Hospital infection control practitioners and maternity HCW must maintain awareness that pertussis infection can arise despite complete vaccination and investigate new coughing illnesses. HCWs must be excluded from contact with neonates until pertussis infection is ruled out or effectively treated. As the early stages of pertussis can mimic many other upper respiratory conditions, access to rapid diagnostic testing is essential to protect neonates from infection while minimising disruption to staff rosters. Vigilance is particularly required during pertussis epidemics, when the likelihood of community-acquired pertussis infection in HCW increases. A flexible human resources policy that allows redeployment of maternity unit staff with cough to lower risk duties (and their replacement with suitably trained staff from other units) while awaiting test results could help reduce the risk of such incidents in the future.
Earlier development of immunity to pertussis would also assist in reducing the risk of infection during the neonatal period. Strategies such as maternal immunisation during pregnancy (to provide passive infant immunity) and a birth dose of pertussis vaccine are under investigation to determine if earlier protection can be provided safely and effectively to neonates.23 Of these options, only passive immunity could provide protection for neonates exposed to infected HCWs in the immediate post-natal period.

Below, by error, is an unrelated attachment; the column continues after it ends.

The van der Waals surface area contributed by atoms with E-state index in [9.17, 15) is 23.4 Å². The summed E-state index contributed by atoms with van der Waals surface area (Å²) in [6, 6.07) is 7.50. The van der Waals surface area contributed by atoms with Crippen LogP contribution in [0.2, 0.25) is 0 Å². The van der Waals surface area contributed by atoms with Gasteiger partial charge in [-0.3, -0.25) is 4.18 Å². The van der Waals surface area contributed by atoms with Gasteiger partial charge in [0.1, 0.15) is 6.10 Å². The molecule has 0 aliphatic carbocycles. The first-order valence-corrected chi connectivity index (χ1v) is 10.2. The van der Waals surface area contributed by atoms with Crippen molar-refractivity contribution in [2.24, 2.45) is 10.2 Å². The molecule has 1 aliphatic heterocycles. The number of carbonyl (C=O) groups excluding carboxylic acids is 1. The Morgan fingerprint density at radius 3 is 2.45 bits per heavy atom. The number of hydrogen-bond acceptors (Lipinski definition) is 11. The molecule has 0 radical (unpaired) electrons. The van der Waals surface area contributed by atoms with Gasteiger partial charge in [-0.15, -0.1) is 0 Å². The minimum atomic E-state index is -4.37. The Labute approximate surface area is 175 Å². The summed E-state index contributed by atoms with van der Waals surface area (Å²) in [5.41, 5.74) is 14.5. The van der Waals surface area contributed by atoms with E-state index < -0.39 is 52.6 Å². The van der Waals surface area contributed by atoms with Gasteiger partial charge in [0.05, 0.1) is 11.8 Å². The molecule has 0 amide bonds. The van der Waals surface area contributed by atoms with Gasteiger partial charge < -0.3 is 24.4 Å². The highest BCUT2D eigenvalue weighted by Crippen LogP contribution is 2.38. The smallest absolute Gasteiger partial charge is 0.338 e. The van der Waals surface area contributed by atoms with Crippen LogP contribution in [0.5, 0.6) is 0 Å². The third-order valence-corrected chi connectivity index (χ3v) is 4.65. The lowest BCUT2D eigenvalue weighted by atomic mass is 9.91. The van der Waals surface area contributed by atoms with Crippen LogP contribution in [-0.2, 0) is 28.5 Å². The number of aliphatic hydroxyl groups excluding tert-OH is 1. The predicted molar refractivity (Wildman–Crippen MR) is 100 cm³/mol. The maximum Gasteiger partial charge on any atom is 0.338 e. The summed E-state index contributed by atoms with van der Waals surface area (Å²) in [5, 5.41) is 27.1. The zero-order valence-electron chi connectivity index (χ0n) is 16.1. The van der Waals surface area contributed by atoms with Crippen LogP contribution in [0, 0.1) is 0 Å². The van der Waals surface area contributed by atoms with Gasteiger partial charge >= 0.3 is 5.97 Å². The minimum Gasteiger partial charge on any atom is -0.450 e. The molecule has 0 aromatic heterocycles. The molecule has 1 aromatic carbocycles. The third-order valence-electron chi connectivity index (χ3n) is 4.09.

Finally, public health units have a role in ongoing raising of awareness and education of HCWs in high risk settings of the current pertussis transmission risk in the local community; effectiveness of vaccination; recognition of early symptoms; and the latest treatment and exclusion policies.
The authors would like to acknowledge the assistance of Ms Carolyn Tranter, Acting Nurse Unit Manager and Ms Jo Tallon, Infection Control Practitioner in responding to the incident and for reviewing this manuscript.
Mrs Jennifer M Paterson, Infectious Diseases Surveillance Officer
Dr Vicky Sheppeard, Manager Communicable Diseases and Immunisation
Sydney West Centre for Population Health, Parramatta, New South Wales
Corresponding author: Mrs Jennifer Paterson, Sydney West Centre for Population Health, Locked Bag 7118, PARRAMATTA BC 2150. Telephone: +61 2 9840 3603. Facsimile: +61 2 9840 3608. Email: Jen_M_Paterson@wsahs.nsw.gov.au